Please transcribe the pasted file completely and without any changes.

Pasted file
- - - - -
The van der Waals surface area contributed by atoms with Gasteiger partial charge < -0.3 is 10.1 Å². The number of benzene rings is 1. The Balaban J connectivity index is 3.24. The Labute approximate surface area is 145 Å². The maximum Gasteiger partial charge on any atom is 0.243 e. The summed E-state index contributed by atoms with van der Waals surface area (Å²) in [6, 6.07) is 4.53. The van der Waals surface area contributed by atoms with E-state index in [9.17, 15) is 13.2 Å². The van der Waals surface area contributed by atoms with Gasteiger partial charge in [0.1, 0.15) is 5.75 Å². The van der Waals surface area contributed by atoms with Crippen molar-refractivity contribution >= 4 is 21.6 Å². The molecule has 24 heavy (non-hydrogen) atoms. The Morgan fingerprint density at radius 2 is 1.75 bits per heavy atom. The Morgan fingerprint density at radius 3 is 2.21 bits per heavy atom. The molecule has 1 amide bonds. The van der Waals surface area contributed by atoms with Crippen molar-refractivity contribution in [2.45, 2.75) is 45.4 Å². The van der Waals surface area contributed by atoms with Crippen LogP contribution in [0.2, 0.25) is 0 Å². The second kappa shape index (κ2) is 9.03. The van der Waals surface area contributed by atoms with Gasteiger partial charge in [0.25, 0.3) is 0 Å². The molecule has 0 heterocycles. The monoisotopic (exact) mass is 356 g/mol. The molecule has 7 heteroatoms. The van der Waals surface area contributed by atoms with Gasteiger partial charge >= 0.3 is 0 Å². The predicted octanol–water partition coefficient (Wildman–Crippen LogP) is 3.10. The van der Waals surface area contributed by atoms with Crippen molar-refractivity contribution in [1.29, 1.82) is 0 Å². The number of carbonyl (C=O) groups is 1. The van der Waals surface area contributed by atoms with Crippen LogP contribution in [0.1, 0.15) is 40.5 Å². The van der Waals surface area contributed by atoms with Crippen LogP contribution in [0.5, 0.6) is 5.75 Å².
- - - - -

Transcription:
The van der Waals surface area contributed by atoms with Gasteiger partial charge < -0.3 is 10.1 Å². The number of benzene rings is 1. The Balaban J connectivity index is 3.24. The Labute approximate surface area is 145 Å². The maximum Gasteiger partial charge on any atom is 0.243 e. The summed E-state index contributed by atoms with van der Waals surface area (Å²) in [6, 6.07) is 4.53. The van der Waals surface area contributed by atoms with E-state index in [9.17, 15) is 13.2 Å². The van der Waals surface area contributed by atoms with Gasteiger partial charge in [0.1, 0.15) is 5.75 Å². The van der Waals surface area contributed by atoms with Crippen molar-refractivity contribution >= 4 is 21.6 Å². The molecule has 24 heavy (non-hydrogen) atoms. The Morgan fingerprint density at radius 2 is 1.75 bits per heavy atom. The Morgan fingerprint density at radius 3 is 2.21 bits per heavy atom. The molecule has 1 amide bonds. The van der Waals surface area contributed by atoms with Crippen molar-refractivity contribution in [2.45, 2.75) is 45.4 Å². The van der Waals surface area contributed by atoms with Crippen LogP contribution in [0.2, 0.25) is 0 Å². The second kappa shape index (κ2) is 9.03. The van der Waals surface area contributed by atoms with Gasteiger partial charge in [0.25, 0.3) is 0 Å². The molecule has 0 heterocycles. The monoisotopic (exact) mass is 356 g/mol. The molecule has 7 heteroatoms. The van der Waals surface area contributed by atoms with Gasteiger partial charge >= 0.3 is 0 Å². The predicted octanol–water partition coefficient (Wildman–Crippen LogP) is 3.10. The van der Waals surface area contributed by atoms with Crippen molar-refractivity contribution in [1.29, 1.82) is 0 Å². The number of carbonyl (C=O) groups is 1. The van der Waals surface area contributed by atoms with Crippen LogP contribution in [0.1, 0.15) is 40.5 Å². The van der Waals surface area contributed by atoms with Crippen LogP contribution in [0.5, 0.6) is 5.75 Å².